Changing Policy, Healing Community: a Participatory Action Research pilot study about a Latino Immigrant Community’s Campaigns for Restorative Justice in Orange County, California

Image of a healing circle: people in a circle with their arms around each other
Organization: 
UC Irvine
Director: 
Constance McGuire, PhD

In recent years, social protest of police-related shootings in Los Angeles and Anaheim, as well as the escalating migrant crisis on the California-Mexico border, have given regional visibility to two of the most urgent policy concerns of our time: criminal justice system reform and comprehensive immigration reform. These two issues intersect locally in Santa Ana, California, a majority Latino city with large numbers of undocumented immigrants and a pattern of conflict and mistrust between the police and the community (HIP 2015; Montoya 2013). In Santa Ana, a group called the Restorative Justice (RJ) Collaborative has taken an innovative approach to addressing these crises caused by social inequality by promoting policy change. The RJ Collaborative uses a restorative justice framework that emphasizes healing from trauma, both collective and personal. This Collaborative stands at the intersection of two growing bodies of research: trauma studies and participatory policymaking. However, the current scholarship has not examined how participatory policymaking practices could be designed to be intentionally healing, and how healing practices in turn can enable more effective policy campaigns. Through ethnographic examination of this innovative practice of healing-as-policymaking in Santa Ana, this pilot study will bring together topics that the existing literature too often relegates to separate spheres: trauma, which is dealt with in private with the family or the therapist, and policy, dealt with in public through political mobilization and legislation.

The researcher’s proposed project, Changing Policy, Healing Community: Latino Immigrants’ Campaigns for Restorative Justice in Orange County, California, will address this gap in the understanding of participatory policy making with traumatized populations by conducting a pilot study in collaboration with Santa Ana’s RJ Collaborative. This group of community organizers and city residents—most of whom are 1st, 1.5, and 2nd generation Latino immigrants—are using the framework of restorative justice to conduct community healing circles, which function both as a space for participants to heal from traumatic experiences and as a tool for community organizing in a participatory policymaking initiative. The findings from this research may be used to make policymaking practices with communities marked by trauma more humane, inclusive, and politically impactful.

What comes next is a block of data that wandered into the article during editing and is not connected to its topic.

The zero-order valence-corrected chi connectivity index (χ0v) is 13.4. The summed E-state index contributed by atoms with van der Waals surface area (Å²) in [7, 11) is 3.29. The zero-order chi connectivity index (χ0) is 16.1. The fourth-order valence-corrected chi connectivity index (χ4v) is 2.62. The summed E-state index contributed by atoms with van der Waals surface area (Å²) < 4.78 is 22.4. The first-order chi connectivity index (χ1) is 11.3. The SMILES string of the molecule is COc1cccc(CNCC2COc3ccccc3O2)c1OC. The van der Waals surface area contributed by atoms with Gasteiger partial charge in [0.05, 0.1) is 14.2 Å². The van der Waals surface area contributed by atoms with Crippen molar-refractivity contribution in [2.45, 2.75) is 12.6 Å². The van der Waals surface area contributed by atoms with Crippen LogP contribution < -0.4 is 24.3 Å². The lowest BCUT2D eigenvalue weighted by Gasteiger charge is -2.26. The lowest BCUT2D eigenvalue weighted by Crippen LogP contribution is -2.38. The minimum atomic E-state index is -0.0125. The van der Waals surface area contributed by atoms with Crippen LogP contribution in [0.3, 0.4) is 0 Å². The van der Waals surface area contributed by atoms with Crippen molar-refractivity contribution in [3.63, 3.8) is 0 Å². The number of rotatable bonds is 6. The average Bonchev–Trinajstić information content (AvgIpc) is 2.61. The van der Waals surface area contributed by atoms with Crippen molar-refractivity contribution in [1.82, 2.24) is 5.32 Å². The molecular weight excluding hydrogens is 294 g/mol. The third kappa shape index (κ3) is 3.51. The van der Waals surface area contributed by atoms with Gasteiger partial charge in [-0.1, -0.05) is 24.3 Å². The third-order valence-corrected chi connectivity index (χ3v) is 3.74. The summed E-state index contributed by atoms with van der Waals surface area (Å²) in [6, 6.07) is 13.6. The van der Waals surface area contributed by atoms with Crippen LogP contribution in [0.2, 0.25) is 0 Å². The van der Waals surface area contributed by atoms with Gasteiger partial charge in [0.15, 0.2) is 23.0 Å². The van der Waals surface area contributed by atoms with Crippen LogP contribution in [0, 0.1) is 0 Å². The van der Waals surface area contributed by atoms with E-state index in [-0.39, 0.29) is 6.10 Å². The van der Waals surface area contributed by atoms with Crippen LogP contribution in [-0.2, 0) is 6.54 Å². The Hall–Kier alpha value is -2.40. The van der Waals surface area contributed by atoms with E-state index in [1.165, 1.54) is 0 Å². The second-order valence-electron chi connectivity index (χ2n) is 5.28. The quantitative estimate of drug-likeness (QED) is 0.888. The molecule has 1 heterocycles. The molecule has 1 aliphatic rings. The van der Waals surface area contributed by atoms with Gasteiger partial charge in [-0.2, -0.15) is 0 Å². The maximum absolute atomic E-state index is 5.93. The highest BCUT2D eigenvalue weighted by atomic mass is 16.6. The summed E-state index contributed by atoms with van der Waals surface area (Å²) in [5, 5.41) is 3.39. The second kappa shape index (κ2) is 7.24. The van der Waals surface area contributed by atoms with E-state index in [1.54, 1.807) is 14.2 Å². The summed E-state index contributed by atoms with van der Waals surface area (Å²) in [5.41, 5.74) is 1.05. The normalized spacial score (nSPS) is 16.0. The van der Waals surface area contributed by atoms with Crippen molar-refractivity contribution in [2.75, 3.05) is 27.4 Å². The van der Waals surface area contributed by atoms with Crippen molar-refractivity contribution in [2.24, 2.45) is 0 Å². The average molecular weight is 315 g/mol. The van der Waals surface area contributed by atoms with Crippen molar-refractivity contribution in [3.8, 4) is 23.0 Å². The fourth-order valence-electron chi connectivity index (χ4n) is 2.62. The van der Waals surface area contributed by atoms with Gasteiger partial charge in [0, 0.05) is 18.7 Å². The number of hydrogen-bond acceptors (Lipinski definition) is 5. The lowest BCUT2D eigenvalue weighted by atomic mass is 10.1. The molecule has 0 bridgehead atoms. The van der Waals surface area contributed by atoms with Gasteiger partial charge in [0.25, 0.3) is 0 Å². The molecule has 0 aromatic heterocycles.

Building on over three years of experience as an applied anthropologist with the RJ Collaborative, the researcher is using funds from the Center for Collaborative Research for an Equitable California for support between July 2015 and December 2015 to: a) conduct participant observation in healing circles and participatory policymaking meetings, b) conduct 5 in-depth interviews with participants in RJ campaigns in Orange County, c) and, hold one meeting to begin planning a community oral history project with and for Restorative Justice Collaborative members.

When fully funded for a 2 year period, this investigation of a participatory policymaking process in Santa Ana will produce much-needed knowledge about the intersection of two key policy issues of our time—immigration and police conduct in communities of color. This research project is of critical and timely relevance to the CCREC’s mission to work together with communities to understand and solve California’s most pressing problems.